September 1, 2012
An addition encased in a nautical material reorients the Stedelijk Museum Amsterdam.
Stedelijk Museum Amsterdam
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Despite its vast collection of modern and contemporary art and its role in defining those very fields, the Stedelijk Museum Amsterdam has been trapped in time. Its original, neo-Renaissance brick building, which opened in 1895, has limited space and outdated mechanical systems which has prevented the museum from borrowing art that requires a controlled environment.
After closing its doors for renovation in 2004, the museum selected the Dutch firm Benthem Crouwel to update the interiors of the existing building and design a much-needed new wing. Their shiny white addition, which is attached to the brick structure but stands in stark contrast to it, opens to the public this month. Some see it as a bathtub, while others view it as a boat out of water, all of which satisfies the architects.
“We did not want to add a garden pavilion,” says Mels Crouwel, a principal at the firm. “With that scenario, there would always be discussions between curators and artists about which exhibitions go in which building.” Instead, Crouwel created a consistent interior environment by using the same finishes and materials throughout.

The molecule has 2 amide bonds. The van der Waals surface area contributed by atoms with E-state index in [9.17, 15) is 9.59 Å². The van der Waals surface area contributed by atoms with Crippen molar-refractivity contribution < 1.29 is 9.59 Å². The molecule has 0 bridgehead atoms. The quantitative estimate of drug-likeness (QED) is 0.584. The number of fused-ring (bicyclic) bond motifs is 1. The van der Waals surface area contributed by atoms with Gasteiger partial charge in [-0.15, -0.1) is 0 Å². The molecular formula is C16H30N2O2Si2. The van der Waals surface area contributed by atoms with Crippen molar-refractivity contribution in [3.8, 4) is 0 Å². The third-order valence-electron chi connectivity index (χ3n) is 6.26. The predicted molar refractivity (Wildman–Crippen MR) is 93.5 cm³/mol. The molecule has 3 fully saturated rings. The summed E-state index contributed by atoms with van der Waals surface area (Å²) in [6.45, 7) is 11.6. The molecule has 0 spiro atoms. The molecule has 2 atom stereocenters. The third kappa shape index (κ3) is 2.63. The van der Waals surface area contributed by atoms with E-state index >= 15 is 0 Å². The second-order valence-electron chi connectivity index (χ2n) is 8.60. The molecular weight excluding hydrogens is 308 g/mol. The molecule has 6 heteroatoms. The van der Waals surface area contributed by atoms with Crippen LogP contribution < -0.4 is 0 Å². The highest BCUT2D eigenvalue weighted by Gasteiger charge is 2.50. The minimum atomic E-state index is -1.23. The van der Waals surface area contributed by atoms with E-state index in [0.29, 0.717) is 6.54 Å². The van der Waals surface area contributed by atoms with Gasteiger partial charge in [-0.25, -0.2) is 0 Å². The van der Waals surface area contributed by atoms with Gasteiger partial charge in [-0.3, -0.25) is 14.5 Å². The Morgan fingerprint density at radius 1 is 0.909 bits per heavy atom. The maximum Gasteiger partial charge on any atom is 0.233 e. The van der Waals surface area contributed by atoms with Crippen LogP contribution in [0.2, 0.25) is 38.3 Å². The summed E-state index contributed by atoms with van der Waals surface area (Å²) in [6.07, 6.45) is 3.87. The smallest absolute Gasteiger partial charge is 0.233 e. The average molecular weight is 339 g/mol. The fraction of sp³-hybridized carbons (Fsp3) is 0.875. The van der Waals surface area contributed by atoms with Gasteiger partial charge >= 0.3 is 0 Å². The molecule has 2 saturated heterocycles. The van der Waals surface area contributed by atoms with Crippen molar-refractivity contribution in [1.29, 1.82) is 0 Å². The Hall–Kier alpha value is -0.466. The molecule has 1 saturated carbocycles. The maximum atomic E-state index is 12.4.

“In section and plan, it’s one large museum,” he explains. “Once you’re inside, you can’t tell if you’re in old or new.” From the outside, however, there’s no mistaking the two. In order to create a seamless surface, the architects picked Twaron, a synthetic fiber commonly used in boats, to clad the new structure. Aside from lending the building a maritime air, Twaron barely expands or contracts in response to changes in temperature, limiting the stress on the precise connections to the historic structure.
Benthem Crouwel also designed the new building as the museum’s public face. As a result, the Stedelijk now opens on to Amsterdam’s Museumplein, a grassy public space that it shares with the Van Gogh Museum, Rijksmuseum, and Concertgebouw. Visitors ascend from a large entry plaza to the galleries on a tubular escalator that riffs on the museum’s original, iconic staircase.
In their 1923 manifesto, the Dutch avant-garde group De Stijl, some of whose founding artists first met at the Stedelijk, claimed to “have examined architecture as a plastic unit made up of industry and technology.” Nearly 90 years later, the Stedelijk, with its fresh aesthetic and literally plastic unit, is finally anchors aweigh.